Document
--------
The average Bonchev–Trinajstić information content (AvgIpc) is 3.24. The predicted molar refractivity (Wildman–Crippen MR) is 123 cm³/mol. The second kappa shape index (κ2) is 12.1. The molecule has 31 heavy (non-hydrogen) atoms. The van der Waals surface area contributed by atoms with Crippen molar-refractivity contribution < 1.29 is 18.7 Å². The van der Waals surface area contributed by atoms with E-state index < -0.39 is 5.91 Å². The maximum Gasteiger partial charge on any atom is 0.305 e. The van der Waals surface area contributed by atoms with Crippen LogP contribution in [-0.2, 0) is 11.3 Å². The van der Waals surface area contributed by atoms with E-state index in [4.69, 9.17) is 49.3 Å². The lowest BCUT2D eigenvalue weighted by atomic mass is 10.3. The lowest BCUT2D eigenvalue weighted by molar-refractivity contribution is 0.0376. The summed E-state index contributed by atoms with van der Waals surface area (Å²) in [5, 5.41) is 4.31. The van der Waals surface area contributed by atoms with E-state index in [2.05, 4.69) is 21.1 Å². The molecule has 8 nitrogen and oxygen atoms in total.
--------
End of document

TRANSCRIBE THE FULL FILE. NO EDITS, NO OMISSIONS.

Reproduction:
The average Bonchev–Trinajstić information content (AvgIpc) is 3.24. The predicted molar refractivity (Wildman–Crippen MR) is 123 cm³/mol. The second kappa shape index (κ2) is 12.1. The molecule has 31 heavy (non-hydrogen) atoms. The van der Waals surface area contributed by atoms with Crippen molar-refractivity contribution < 1.29 is 18.7 Å². The van der Waals surface area contributed by atoms with E-state index < -0.39 is 5.91 Å². The maximum Gasteiger partial charge on any atom is 0.305 e. The van der Waals surface area contributed by atoms with Crippen LogP contribution in [-0.2, 0) is 11.3 Å². The van der Waals surface area contributed by atoms with E-state index in [4.69, 9.17) is 49.3 Å². The lowest BCUT2D eigenvalue weighted by atomic mass is 10.3. The lowest BCUT2D eigenvalue weighted by molar-refractivity contribution is 0.0376. The summed E-state index contributed by atoms with van der Waals surface area (Å²) in [5, 5.41) is 4.31. The van der Waals surface area contributed by atoms with E-state index in [2.05, 4.69) is 21.1 Å². The molecule has 8 nitrogen and oxygen atoms in total.